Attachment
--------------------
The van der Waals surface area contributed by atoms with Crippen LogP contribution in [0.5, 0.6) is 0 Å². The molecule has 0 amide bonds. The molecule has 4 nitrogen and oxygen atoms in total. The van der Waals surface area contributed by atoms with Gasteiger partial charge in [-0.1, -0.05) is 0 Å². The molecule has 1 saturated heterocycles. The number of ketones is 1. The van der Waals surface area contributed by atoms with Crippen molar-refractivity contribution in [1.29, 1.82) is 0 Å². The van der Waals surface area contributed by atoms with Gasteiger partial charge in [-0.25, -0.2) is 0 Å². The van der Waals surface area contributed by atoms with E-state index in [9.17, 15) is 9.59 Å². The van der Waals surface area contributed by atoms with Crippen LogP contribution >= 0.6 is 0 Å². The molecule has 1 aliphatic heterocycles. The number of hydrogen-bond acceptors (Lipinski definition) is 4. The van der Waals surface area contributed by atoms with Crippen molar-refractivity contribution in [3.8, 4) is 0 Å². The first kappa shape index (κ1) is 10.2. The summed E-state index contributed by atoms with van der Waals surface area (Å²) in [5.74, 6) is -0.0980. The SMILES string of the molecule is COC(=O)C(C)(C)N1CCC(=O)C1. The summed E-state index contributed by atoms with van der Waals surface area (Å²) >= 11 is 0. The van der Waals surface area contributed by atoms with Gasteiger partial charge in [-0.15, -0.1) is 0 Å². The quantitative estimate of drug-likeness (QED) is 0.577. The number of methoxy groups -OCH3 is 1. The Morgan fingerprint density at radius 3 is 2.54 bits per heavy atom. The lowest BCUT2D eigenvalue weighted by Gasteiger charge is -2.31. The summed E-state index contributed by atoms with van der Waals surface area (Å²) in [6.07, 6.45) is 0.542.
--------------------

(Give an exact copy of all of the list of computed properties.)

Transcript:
The van der Waals surface area contributed by atoms with Crippen LogP contribution in [0.5, 0.6) is 0 Å². The molecule has 0 amide bonds. The molecule has 4 nitrogen and oxygen atoms in total. The van der Waals surface area contributed by atoms with Gasteiger partial charge in [-0.1, -0.05) is 0 Å². The molecule has 1 saturated heterocycles. The number of ketones is 1. The van der Waals surface area contributed by atoms with Crippen molar-refractivity contribution in [1.29, 1.82) is 0 Å². The van der Waals surface area contributed by atoms with Gasteiger partial charge in [-0.25, -0.2) is 0 Å². The van der Waals surface area contributed by atoms with E-state index in [9.17, 15) is 9.59 Å². The van der Waals surface area contributed by atoms with Crippen LogP contribution >= 0.6 is 0 Å². The molecule has 1 aliphatic heterocycles. The number of hydrogen-bond acceptors (Lipinski definition) is 4. The van der Waals surface area contributed by atoms with Crippen molar-refractivity contribution in [3.8, 4) is 0 Å². The first kappa shape index (κ1) is 10.2. The summed E-state index contributed by atoms with van der Waals surface area (Å²) in [5.74, 6) is -0.0980. The SMILES string of the molecule is COC(=O)C(C)(C)N1CCC(=O)C1. The summed E-state index contributed by atoms with van der Waals surface area (Å²) >= 11 is 0. The van der Waals surface area contributed by atoms with Gasteiger partial charge in [-0.15, -0.1) is 0 Å². The quantitative estimate of drug-likeness (QED) is 0.577. The number of methoxy groups -OCH3 is 1. The Morgan fingerprint density at radius 3 is 2.54 bits per heavy atom. The lowest BCUT2D eigenvalue weighted by Gasteiger charge is -2.31. The summed E-state index contributed by atoms with van der Waals surface area (Å²) in [6.07, 6.45) is 0.542.